I have been fascinated by Sri Ganesha since college. In 1997 I took my mom (who had Alzheimer’s at the time and needed a wheelchair) to Flushing on Long Island to attend Sri Ganesha’s birthday celebration called Chaturthi at the Šri Mahã Vallabha Ganapati Devasthãnam. I had seen a write up in the New York Times and off we went. I had never driven across the Verrazzano-Narrows Bridge. My mom had many times. In fact we used to watch it being built! My mom would drive us to visit my dad’s best friend in Forest Hills Queens. I hate bridges. I have a phobia about them but I got us across and then we had to stop several times for directions. Back in 1997 the temple complex was on a typical crowded street without any fanfare. Today, I see it’s quite famous.
We were made to feel like visiting dignitaries! A young monk ran up to us blessing us and begging us to visit often. I have 3 creases on my forehead. He seemed extremely excited staring at my face. When I took my mom to one of the many fabulous Indian restaurants in Edison back in 1996, our waiter stared into my face and said that I must be psychic. My mom, at that time would get agitated if anyone spoke to me and I’m sorry to say she made some snide comment and he went back into the kitchen. Since then I’ve had others come up to me, even at airports, and stare at me. It wasn’t until several years later that I met people who said they could “see” something superimposed over me. Not an aura. Something most had never seen before. All I know is since I was very small, I’ve had odd encounters such as that.
Not long before, in 1991, I had taken my mom, her sister, and then their cousin and his wife to the Cultural Festival of India held on the grounds of Middlesex County College in Edison, New Jersey.
The festival was breathtaking. My mom’s cousin, Ralph gushed they they went back twice. I think we went at least three times. I still have the souvenir book. During one of the parades, I leaned forward and yelled “OMG It’s Hanuman!”. My mom and I were one of the only people without any Indian heritage so it was rather amusing to see heads whiplash in amazement. We kind a similar reception when we bumbled into one of the tents where they were about to do a bhajan (singing devotional songs). My mom was enthralled but we didn’t stay long as the dirty looks ruined it. I suspect today we would have been made welcome but 30 years ago, not so much.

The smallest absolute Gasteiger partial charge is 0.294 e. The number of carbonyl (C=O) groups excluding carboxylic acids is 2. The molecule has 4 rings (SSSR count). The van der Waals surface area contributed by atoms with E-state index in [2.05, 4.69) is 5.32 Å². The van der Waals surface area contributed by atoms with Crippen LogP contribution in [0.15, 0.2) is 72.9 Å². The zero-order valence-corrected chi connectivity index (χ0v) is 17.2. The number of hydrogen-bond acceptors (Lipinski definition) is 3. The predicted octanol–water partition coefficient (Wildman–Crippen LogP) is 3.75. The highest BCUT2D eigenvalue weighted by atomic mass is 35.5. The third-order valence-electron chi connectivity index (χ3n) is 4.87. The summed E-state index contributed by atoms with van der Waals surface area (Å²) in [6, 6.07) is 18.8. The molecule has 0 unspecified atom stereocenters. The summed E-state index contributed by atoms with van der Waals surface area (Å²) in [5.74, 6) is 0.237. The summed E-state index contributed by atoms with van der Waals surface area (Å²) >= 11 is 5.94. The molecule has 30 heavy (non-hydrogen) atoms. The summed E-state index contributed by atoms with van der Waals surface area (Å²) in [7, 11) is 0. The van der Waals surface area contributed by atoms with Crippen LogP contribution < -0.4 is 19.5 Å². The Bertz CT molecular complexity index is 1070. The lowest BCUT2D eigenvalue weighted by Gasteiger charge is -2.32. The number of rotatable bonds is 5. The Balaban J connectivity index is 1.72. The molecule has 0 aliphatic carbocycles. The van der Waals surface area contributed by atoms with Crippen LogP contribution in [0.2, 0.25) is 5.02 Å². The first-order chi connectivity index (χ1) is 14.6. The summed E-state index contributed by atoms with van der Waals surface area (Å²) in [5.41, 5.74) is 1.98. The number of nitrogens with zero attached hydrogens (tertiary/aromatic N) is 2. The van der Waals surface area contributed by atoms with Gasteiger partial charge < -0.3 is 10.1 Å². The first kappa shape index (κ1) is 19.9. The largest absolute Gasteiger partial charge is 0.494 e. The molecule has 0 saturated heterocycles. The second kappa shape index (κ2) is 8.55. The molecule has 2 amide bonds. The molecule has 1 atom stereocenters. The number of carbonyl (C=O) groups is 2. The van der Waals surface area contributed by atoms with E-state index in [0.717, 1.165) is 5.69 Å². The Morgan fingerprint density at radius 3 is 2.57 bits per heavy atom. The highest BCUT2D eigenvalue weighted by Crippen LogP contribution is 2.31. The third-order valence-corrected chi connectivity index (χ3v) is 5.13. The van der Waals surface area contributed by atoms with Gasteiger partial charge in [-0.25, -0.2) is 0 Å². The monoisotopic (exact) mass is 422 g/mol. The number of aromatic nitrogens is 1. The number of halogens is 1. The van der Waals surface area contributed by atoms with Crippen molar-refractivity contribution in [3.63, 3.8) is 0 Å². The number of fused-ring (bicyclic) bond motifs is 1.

So to discover so many people singing mantras along with Yasmin Boland as they learn astrology and “Moonology” brings me great joy!
When Yasmin chants Om Gam Ganapataye Namaha we are inviting Sri Ganesh to join us and to remove any obstacles not just in the mundane sense but in a true spiritual cleansing!
GAM is another seed
I no longer live near a temple, although there is a temple dedicated to Sri Ganesh near Salt Lake City (275 miles from my house). On August 8, 2019 I stumbled upon the TV series Vighnaharta Ganesh on YouTube. Episode 1 had aired in India on August 22, 2017 so I was two years behind and they had planned 2,000 episodes! I had previously watched an animated series but Sony has produced a series with some of the best CGI you could ever hope to see. And so, I began to watch every episode. Some do not have subtitles but there is a synopsis on Telly Updates. If you have the patience to read subtitles, and the patience to endure highly stylized pacing (Beware in these types of epics the director sticks close to the original stage feel so if Sri Ganesha has a stomach ache or says something funny, the camera will pan to ALMOST every single character in the scene – or in heaven. PAUSE, show the OH HOW CUTE or ON NO GASP expressions and then resume the story. It’s like sitting through Kabuki at times. Maybe not the best example but if an American were editing the series a 25 minute segment would get cut to probably 15 or less. BUT bare with it.
I also caution viewers that a lot of the battles are stylized as well. After you’ve watched 10 or more bloody battles – and I mean arm severing, head chopping, stabbing scenes that drag on as if you were living 250,000 years ago and were on a hill watching it all, you can fast forward. Some of it, stick with it. There are lessons embedded in the battles.
The most spell binding story arc is about Sri Ganesha’s brother, Kartikeya who has to battle a demon (asura) in a game of Snakes and Ladders – what I played as a kid as Chutes and Ladders. The CGI is amazing. Kartikeya climbs each ladder and steps into a realm where he must face his own emotions. The realms are set up like a virtual reality game within a game but each opponent, once he steps off the ladder, is often unaware he is IN a game.